Just as rural prohibitionists had targeted the growing power of cities fueled by Irish and German immigrants, the new prohibitionists targeted Mexicans immigrants and Blacks.

Huffington Post and others have reported on Henry Anslinger, the first Commissioner of the Federal Bureau of Narcotics, who testified before Congress in 1937. 

"There are 100,000 total marijuana smokers in the US, and most are Negroes, Hispanics, Filipinos and entertainers. Their Satanic music, jazz and swing, result from marijuana usage. This marijuana causes white women to seek sexual relations with Negroes, entertainers and any others."
In 2012 there were 749,825 people arrested for marijuana according to the FBI's annual Uniform Crime Reports. Of those, 658,231 were arrested for possession and 91,593 for Trafficking/Sales

NORML reported that “State and local justice costs for marijuana arrests are now estimated to be $7.6 billion, approximately $10,400 per arrest. Of this total, annual police costs are $3.7 billion, judicial/legal costs are $853 million, and correctional costs are $3.1 billion.”

In the last decade, 6.5 million Americans were arrested for marijuana.

 A Gallup Poll (July 2013) found that 38% of American adults have tried marijuana and 7% use marijuana.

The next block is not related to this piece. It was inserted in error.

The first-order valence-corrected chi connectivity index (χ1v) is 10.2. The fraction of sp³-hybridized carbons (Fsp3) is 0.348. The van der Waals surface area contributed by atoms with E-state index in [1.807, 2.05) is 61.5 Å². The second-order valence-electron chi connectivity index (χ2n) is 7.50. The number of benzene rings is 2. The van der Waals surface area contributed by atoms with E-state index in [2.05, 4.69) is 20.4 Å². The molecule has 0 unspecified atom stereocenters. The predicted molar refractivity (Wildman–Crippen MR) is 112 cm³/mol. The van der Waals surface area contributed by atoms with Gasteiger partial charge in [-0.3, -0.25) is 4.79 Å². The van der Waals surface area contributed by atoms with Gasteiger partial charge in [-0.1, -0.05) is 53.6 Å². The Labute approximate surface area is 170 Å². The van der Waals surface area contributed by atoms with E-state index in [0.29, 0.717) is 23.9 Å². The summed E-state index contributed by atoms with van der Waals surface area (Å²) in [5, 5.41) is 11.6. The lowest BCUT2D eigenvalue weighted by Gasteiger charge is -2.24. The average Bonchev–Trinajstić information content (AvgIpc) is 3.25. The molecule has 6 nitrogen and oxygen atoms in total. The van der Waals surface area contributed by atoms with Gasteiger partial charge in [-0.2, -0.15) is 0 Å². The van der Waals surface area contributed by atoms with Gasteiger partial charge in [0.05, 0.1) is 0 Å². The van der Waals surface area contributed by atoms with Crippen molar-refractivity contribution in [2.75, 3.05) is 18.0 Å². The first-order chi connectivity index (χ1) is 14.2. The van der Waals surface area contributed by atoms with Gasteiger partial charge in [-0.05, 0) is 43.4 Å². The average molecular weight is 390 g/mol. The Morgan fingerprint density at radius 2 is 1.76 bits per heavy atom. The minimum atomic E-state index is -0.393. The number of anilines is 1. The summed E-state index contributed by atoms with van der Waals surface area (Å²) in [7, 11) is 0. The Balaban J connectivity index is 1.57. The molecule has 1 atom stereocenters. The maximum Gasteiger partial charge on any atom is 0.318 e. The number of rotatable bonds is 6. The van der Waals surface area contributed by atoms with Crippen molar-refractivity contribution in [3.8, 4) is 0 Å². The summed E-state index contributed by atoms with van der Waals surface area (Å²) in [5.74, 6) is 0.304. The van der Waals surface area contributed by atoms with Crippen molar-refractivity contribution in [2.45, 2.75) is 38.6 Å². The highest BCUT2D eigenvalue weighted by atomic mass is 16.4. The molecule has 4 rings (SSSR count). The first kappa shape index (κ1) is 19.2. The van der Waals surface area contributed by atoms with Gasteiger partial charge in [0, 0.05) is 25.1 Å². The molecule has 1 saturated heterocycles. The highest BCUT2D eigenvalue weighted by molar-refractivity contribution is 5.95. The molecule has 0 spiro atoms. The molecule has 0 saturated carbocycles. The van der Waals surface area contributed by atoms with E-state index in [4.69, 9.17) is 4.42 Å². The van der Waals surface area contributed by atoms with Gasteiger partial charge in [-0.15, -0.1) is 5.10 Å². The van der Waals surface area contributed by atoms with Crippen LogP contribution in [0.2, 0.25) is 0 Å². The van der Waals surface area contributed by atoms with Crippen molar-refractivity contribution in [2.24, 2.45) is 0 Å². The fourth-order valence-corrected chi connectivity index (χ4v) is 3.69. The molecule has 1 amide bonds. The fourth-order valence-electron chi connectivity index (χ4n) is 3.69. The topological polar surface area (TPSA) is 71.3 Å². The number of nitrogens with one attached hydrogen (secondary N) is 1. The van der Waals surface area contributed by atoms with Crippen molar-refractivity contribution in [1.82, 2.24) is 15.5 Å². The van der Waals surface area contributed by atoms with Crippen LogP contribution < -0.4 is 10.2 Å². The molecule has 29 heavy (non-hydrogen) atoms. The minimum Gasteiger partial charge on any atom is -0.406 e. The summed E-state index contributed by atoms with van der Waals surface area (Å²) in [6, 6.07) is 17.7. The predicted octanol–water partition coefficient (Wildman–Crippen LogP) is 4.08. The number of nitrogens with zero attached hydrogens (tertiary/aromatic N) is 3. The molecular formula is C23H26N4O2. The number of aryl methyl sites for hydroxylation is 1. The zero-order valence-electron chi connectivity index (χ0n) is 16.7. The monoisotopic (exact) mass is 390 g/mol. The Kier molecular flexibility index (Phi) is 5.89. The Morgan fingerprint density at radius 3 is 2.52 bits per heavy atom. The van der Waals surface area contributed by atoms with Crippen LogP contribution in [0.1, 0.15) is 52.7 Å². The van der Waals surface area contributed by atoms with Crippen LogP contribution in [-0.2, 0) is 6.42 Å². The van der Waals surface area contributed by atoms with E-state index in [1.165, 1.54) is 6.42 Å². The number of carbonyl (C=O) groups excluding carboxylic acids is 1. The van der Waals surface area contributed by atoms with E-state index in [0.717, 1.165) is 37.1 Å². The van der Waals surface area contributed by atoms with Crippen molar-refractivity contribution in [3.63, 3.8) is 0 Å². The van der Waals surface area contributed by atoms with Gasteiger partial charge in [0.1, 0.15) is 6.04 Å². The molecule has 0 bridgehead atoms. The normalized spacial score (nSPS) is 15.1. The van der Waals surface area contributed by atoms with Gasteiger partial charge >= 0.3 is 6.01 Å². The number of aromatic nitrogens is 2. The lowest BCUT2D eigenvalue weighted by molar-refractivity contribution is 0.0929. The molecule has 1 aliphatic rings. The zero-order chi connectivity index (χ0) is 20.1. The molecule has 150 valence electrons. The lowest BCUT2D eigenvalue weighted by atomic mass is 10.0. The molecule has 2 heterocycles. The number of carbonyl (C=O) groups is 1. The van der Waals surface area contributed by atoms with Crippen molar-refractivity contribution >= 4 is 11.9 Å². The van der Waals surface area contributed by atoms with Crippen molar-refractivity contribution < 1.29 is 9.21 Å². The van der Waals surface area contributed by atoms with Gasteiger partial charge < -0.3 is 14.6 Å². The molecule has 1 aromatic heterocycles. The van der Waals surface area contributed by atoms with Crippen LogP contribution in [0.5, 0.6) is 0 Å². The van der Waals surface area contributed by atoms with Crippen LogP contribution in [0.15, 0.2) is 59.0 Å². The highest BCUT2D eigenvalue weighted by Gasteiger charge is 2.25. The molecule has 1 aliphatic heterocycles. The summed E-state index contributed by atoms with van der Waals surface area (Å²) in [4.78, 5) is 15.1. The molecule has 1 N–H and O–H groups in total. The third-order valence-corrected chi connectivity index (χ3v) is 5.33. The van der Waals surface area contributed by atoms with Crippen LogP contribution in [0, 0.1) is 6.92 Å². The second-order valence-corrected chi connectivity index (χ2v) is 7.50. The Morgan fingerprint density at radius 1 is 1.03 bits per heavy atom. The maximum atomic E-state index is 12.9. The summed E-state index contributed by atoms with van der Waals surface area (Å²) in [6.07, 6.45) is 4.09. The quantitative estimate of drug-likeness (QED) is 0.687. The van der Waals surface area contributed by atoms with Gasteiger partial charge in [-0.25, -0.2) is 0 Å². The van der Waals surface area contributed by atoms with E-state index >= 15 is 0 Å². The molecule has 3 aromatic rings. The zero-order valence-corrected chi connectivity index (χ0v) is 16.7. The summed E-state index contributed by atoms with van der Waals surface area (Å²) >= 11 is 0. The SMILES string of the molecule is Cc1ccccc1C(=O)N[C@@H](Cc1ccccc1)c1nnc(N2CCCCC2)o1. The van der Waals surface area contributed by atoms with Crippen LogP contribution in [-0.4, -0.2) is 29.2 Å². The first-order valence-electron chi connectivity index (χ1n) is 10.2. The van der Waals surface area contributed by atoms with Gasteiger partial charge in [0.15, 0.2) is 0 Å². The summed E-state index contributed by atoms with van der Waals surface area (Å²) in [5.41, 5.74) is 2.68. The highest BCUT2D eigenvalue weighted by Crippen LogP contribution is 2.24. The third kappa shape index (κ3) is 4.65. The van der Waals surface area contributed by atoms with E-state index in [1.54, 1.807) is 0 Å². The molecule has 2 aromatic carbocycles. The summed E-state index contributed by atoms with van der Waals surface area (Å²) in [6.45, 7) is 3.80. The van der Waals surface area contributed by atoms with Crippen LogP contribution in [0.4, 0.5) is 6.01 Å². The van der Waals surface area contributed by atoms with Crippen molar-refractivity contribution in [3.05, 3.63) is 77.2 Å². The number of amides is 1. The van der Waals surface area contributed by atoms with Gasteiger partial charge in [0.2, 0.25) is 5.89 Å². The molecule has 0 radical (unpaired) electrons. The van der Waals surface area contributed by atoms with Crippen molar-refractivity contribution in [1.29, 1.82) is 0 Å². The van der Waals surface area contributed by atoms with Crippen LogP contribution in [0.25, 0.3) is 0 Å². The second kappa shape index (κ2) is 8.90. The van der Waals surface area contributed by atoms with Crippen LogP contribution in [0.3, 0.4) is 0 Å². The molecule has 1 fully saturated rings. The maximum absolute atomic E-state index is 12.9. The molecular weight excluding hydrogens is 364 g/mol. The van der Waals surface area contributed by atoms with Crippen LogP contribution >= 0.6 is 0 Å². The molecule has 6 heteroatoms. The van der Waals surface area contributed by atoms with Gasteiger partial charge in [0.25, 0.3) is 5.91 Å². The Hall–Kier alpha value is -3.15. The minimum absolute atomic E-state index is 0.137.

Have Tried
Smoke Marijuana
Age  18-29
Age  30-49
Age  50-64
Age  65+

Twenty states and D.C. have legalized medical marijuana.

The New York Times reported this month that Washington State is focusing on ways to impede the voter approved program. 

For instance, the State is only issuing 24 of 334 available licenses. 

Although most voters who approved the use of marijuana live in western Washington which includes Seattle, that area will be given fewer dispensaries. Seattle will have just one dispensary. 

On the other hand, areas that opposed the law will get more dispensaries. 

It will be easier to get illegal pot than legal pot.

The Colorado Department of Revenue reported that during the fiscal year ending on June 30, 2013, Colorado’s 520 dispensaries generated about $633,000 in revenue each with a total revenue of $39 million. They paid $9 million in state taxes.

Colorado mandates that marijuana businesses have vertical integration; 70% of what is sold must be grown by the dispensary.

Under federal tax code (280E) businesses can write off the costs of growing marijuana but not the costs (rent, payroll, etc.) for selling marijuana. They can write-off the expense of side sales such as acupuncture, yoga, T-shirts, pipes.